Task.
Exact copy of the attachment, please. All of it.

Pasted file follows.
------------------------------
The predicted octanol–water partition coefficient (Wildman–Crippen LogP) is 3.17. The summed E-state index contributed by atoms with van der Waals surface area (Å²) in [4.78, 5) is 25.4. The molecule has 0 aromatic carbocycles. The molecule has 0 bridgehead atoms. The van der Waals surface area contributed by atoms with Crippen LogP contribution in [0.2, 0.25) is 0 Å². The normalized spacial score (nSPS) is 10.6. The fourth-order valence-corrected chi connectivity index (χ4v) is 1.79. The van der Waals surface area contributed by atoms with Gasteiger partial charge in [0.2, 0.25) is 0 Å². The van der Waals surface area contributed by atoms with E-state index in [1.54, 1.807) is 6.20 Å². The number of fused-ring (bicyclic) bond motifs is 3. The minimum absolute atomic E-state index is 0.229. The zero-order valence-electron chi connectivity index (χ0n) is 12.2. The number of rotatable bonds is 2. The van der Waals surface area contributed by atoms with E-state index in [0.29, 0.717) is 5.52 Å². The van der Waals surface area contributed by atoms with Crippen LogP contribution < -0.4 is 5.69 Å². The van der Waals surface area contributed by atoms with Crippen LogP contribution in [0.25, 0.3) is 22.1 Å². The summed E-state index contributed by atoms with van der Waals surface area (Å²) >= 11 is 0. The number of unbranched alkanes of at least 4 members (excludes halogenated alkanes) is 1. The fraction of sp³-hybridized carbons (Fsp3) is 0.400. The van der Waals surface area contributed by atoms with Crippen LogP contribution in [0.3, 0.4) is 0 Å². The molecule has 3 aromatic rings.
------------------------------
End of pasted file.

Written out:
The predicted octanol–water partition coefficient (Wildman–Crippen LogP) is 3.17. The summed E-state index contributed by atoms with van der Waals surface area (Å²) in [4.78, 5) is 25.4. The molecule has 0 aromatic carbocycles. The molecule has 0 bridgehead atoms. The van der Waals surface area contributed by atoms with Crippen LogP contribution in [0.2, 0.25) is 0 Å². The normalized spacial score (nSPS) is 10.6. The fourth-order valence-corrected chi connectivity index (χ4v) is 1.79. The van der Waals surface area contributed by atoms with Gasteiger partial charge in [0.2, 0.25) is 0 Å². The van der Waals surface area contributed by atoms with E-state index in [1.54, 1.807) is 6.20 Å². The number of fused-ring (bicyclic) bond motifs is 3. The minimum absolute atomic E-state index is 0.229. The zero-order valence-electron chi connectivity index (χ0n) is 12.2. The number of rotatable bonds is 2. The van der Waals surface area contributed by atoms with E-state index in [0.29, 0.717) is 5.52 Å². The van der Waals surface area contributed by atoms with Crippen LogP contribution < -0.4 is 5.69 Å². The van der Waals surface area contributed by atoms with Crippen LogP contribution in [0.25, 0.3) is 22.1 Å². The summed E-state index contributed by atoms with van der Waals surface area (Å²) >= 11 is 0. The number of unbranched alkanes of at least 4 members (excludes halogenated alkanes) is 1. The fraction of sp³-hybridized carbons (Fsp3) is 0.400. The van der Waals surface area contributed by atoms with Crippen LogP contribution in [0.3, 0.4) is 0 Å². The molecule has 3 aromatic rings.